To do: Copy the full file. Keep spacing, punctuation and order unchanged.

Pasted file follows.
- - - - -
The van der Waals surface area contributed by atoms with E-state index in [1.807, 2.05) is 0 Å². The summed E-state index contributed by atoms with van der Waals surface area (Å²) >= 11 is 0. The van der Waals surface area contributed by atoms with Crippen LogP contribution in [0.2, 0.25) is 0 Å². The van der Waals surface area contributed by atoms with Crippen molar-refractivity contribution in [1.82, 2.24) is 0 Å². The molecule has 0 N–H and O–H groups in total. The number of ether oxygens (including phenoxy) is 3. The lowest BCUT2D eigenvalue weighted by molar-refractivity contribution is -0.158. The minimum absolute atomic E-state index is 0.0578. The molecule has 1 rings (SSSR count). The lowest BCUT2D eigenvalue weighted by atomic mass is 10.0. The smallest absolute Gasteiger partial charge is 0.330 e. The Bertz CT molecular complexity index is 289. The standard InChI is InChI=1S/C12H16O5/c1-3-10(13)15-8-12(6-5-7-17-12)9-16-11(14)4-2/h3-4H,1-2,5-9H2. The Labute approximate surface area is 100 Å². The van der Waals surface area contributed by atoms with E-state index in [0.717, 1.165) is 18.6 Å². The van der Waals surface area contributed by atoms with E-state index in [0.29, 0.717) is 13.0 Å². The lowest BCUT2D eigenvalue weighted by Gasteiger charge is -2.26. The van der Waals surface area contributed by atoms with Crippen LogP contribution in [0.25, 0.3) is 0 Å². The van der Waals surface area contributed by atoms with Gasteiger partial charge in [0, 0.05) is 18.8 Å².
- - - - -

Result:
The van der Waals surface area contributed by atoms with E-state index in [1.807, 2.05) is 0 Å². The summed E-state index contributed by atoms with van der Waals surface area (Å²) >= 11 is 0. The van der Waals surface area contributed by atoms with Crippen LogP contribution in [0.2, 0.25) is 0 Å². The van der Waals surface area contributed by atoms with Crippen molar-refractivity contribution in [1.82, 2.24) is 0 Å². The molecule has 0 N–H and O–H groups in total. The number of ether oxygens (including phenoxy) is 3. The lowest BCUT2D eigenvalue weighted by molar-refractivity contribution is -0.158. The minimum absolute atomic E-state index is 0.0578. The molecule has 1 rings (SSSR count). The lowest BCUT2D eigenvalue weighted by atomic mass is 10.0. The smallest absolute Gasteiger partial charge is 0.330 e. The Bertz CT molecular complexity index is 289. The standard InChI is InChI=1S/C12H16O5/c1-3-10(13)15-8-12(6-5-7-17-12)9-16-11(14)4-2/h3-4H,1-2,5-9H2. The Labute approximate surface area is 100 Å². The van der Waals surface area contributed by atoms with E-state index in [0.717, 1.165) is 18.6 Å². The van der Waals surface area contributed by atoms with E-state index in [0.29, 0.717) is 13.0 Å². The lowest BCUT2D eigenvalue weighted by Gasteiger charge is -2.26. The van der Waals surface area contributed by atoms with Crippen LogP contribution in [0.25, 0.3) is 0 Å². The van der Waals surface area contributed by atoms with Gasteiger partial charge in [0, 0.05) is 18.8 Å².